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French Volunteers of the Waffen-SS

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French Volunteers of the Waffen-SS
  • by Richard Landwehr
    • Merriam Press Waffen-SS Series
      • Third Edition 2012
      • 234 6x9-inch pages
      • Color cover painting by Ramiro Bujeiro
      • 12 color photos
      • 137 B&W photos
      • 4 drawings
      • 4 maps
History of the Frenchmen who volunteered to fight for the Waffen-SS against the communist forces of Soviet Russia. In their brief history the soldiers of the French Waffen-SS demonstrated their fiber as soldiers and human beings in a series of hopeless engagements on the Eastern Front against vastly superior enemy forces. Wherever they were deployed, they fought with maximum effectiveness and courage despite the odds against them. Almost two-thirds of French SS troops died on the battlefield or in captivity.
  • Foreword
  • Background to the French Waffen-SS: The L.V.F
  • The Formation of 8.SS-Sturmbrigade “Frankreich”
  • Battles in Galicia
  • Reformation of the Sturmbrigade and Creation of the “Charlemagne” Division
  • Training of the “Charlemagne” Division
  • At the Front in Pomerania
  • Observations on the 33rd SS Division “Charlemagne"
  • Reformation f the “Charlemagne” Division
  • The Battle for Kolberg
  • The Defense of Gotenhofen
  • Defeat in the Ruins: France’s Last Battle for Europe
  • Fighting for Berlin: A Battle Memoir
  • The French Waffen-SS in Bavaria and Italy
  • Death at Bad Reichenhall: The Karlstein Massacre
  • SS Kampfbataillon and the Retreat from Mecklenburg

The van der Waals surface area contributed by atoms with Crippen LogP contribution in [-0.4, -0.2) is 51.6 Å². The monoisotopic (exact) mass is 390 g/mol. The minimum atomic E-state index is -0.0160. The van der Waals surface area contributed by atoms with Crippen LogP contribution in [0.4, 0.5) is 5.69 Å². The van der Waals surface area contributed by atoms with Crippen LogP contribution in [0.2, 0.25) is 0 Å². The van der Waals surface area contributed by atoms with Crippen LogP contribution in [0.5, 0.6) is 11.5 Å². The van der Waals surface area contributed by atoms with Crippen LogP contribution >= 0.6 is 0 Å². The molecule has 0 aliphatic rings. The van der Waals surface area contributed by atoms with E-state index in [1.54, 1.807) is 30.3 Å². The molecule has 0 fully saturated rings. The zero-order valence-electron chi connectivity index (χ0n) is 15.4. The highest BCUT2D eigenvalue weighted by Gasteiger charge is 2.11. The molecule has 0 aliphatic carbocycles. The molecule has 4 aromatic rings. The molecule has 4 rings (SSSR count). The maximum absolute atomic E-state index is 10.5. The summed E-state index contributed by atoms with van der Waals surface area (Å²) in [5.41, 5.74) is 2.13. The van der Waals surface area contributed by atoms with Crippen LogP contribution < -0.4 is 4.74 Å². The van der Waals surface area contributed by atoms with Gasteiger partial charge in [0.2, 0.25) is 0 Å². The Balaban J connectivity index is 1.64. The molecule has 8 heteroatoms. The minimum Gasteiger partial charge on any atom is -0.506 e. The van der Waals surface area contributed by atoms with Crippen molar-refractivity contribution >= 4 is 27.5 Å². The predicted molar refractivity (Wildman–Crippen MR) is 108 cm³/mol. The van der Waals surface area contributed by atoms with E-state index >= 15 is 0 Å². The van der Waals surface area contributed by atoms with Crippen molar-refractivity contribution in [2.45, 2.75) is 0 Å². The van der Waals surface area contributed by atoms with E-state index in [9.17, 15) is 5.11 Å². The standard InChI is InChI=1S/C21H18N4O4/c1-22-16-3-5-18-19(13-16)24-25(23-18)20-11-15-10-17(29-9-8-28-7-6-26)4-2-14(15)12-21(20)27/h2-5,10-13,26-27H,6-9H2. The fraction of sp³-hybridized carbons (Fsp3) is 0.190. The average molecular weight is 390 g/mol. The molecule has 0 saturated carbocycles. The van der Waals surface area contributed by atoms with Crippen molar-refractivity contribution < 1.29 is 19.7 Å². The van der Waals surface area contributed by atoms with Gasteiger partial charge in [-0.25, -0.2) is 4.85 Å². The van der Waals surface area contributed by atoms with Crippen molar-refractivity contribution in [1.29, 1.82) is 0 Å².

• Epilogue
  • AppendicesAddendum Select Bibliography
    • Personalities
    • 33.Waffen-Grenadier Division der SS “Charlemagne” (fran.Nr.1) Command Roster
    • 18.SS Freiwilligen-Panzer-Grenadier Division “Horst Wessel”
    • Counterintelligence Summary

    The French Volunteers of the Waffen-SS volume arrived. It is a work of art.
    —Robert Bingham

    French Volunteers of the Waffen-SS by Richard W. Landwehr Jr. is the story of what eventually becomes the Charlemagne Division. The remains of this unit defend the Reichstag and Furherbunker at Berlin nearly to the last from the Soviet attackers. Despite what appears to be a dashing, elite unit this book highlights the flaws in the Waffen SS. First, the Waffen SS was a new organization that incorporated various rightist paramilitaries in Western Europe-the Charlemagne Division was made up of French "Milice" a Vichy France anti-Resistance group as well as members of the L.V.F. or the Legion of French Volunteers Against Bolshevism. The integration of these different units proved problematic. Additionally, the Division suffered from a lack of equipment, deployed to Pomerania with the promise of being equipped there, they run into much larger Russian forces and suffer terribly. Finally, the French Volunteers are unevenly led although the book only hints at this.
         Telling a story about a military unit larger than an infantry company or fighter aircraft squadron is often difficult. A Division is made up of more than infantry, whose mission is easily transcribed into a written story, but the artillery, heavy weapons companies, signals, and other units are much more difficult to put down on parchment. This book handles that by describing the specalty units in different chapters.
         The scholastic gem of this book is the glimpse of the vicious, polarized politics of the French Third Republic which carried over to the Vichy French Government. After the Division's surrender, twelve men are murdered on the orders of General LeClerc, an action that still mars his legacy.

    I enjoyed reading the book. Detailed information I was not aware of. Even after decades of reading/researching about Germany during WW2. I have not read any books specifically about the French Waffen-SS. Only books that had short details on the subject.
         Pros: Detailed information involving 30th SS, battles, and personalities involved with its formation and actions
        Cons: Seemed short. Some people may prefer that. Also was very biased towards any actions of the French volunteers. A lot of references towards French resistance fighters as communist. I'm sure there were French resistance that were communist but for the most part, they were trying to free their country from an enemy occupation. Did not enjoy the "jabs" at the Allied forces.
    —Shawn Testa

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